China is tightening its rules on reporting, insisting that media outlets don’t report on stories that appear in social media until they’ve been verified. The move comes as the Communist Party continues a wide-ranging crackdown on dissidents and sources of information critical of the government.
According to a statement posted by the General Administration of Press and Publications, “Unverified reports are on an upward trend, and to a certain extent that has undermined the government's image, disrupted the information order, reduced the credibility of the media and brought a strong social response,” AP noted.
The government has found it increasingly difficult to control information with the rapid growth in popularity of so-called microblogs. In July, for example, rumors were quick to spread on social media over the true seriousness of a deadly train collision that claimed dozens of lives. In addition to speculation that the death toll might have been much higher than officials reported, news quickly circulated around blogs of one of the train carriages involved in the wreck being buried, just hours after the crash.
“Netizens argued that it was buried to destroy evidence – and some seem to believe that it contained bodies in order to reduce the official death count,” The Diplomat’s David Cohen reported at the time. “So far, official responses that it was done to safeguard Chinese technical secrets have persuaded few. An informal poll on the Sina microblog service has found that less than 2 percent of about 63,000 respondents credited official explanations.”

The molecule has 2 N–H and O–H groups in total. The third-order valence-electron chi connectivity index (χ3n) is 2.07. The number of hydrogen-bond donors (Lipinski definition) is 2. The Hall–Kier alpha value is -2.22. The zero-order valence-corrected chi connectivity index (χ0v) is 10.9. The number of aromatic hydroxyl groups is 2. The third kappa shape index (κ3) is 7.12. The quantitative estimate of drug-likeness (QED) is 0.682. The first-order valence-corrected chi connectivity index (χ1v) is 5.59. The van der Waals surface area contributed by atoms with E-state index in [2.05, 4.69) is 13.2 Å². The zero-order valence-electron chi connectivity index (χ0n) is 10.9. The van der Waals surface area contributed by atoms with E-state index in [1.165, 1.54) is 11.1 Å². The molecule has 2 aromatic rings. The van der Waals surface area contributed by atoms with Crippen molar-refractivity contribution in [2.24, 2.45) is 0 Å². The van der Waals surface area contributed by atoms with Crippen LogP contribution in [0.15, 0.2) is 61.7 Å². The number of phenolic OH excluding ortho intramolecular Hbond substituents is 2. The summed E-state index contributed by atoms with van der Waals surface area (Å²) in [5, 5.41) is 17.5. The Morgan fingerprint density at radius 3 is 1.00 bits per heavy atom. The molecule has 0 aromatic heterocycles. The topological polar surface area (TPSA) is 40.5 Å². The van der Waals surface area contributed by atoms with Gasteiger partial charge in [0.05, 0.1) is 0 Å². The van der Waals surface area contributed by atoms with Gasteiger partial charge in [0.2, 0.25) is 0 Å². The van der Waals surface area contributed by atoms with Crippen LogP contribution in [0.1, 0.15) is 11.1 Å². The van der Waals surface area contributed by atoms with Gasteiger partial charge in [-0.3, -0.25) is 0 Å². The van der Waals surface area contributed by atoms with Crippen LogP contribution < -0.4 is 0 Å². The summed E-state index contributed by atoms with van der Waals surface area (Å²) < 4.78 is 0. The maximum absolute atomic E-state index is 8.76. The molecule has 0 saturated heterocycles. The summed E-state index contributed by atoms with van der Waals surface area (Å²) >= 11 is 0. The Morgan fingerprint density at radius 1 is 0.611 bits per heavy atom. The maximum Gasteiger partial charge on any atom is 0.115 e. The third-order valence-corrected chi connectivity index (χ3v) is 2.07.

As AP notes, the rules bar journalists and media outlets from reporting information taken from the Internet or cell phones without firsthand verification. “Violators may be barred from working in media for five years, and serious infractions may lead to criminal charges,” it adds.
On the surface, such rules seem similar to those in many other, democratic nations. However, they mark a potentially significant departure for China, and critics wonder both about the timing and also the potential application of such rules at a time when dissidents are being detained or threatened.
“These restrictions are more evidence that the Party feels they have lost or are losing control of the propaganda environment, and are starting to panic about it,” says Kelley Currie, a China specialist with Washington-based Project 2049. “They have good reason to be, with Weibo and the proliferation of smart phones proving to be a powerful combination that allows people to instantly share video of and commentary on everything from an ‘urban management’ thug beating up a street vendor to exposes of restaurants using ‘gutter oil.’”
But Kelley argues that such a reflexive response on the part of the government to the challenge posed by social media is both dated and, perhaps, ultimately futile.
“It’s one of those vestiges of Marxist thinking in the Party that still exerts a powerful hold. In part because of the market reforms the Party introduced to save its own skin 30 years ago, Chinese society is democratizing the sources of information available about every topic of interest to the Chinese people, and we are seeing the state reach the effective limits of its ability to manage the situation,” she says.
“The natural response of the party state in this situation is to try to force its way back into control. The question is whether they can do that under the present circumstances, which are so altered from previous situations. I think it’s an open question, and tend to lean on the side of freedom seeking behavior as winning out in the end.”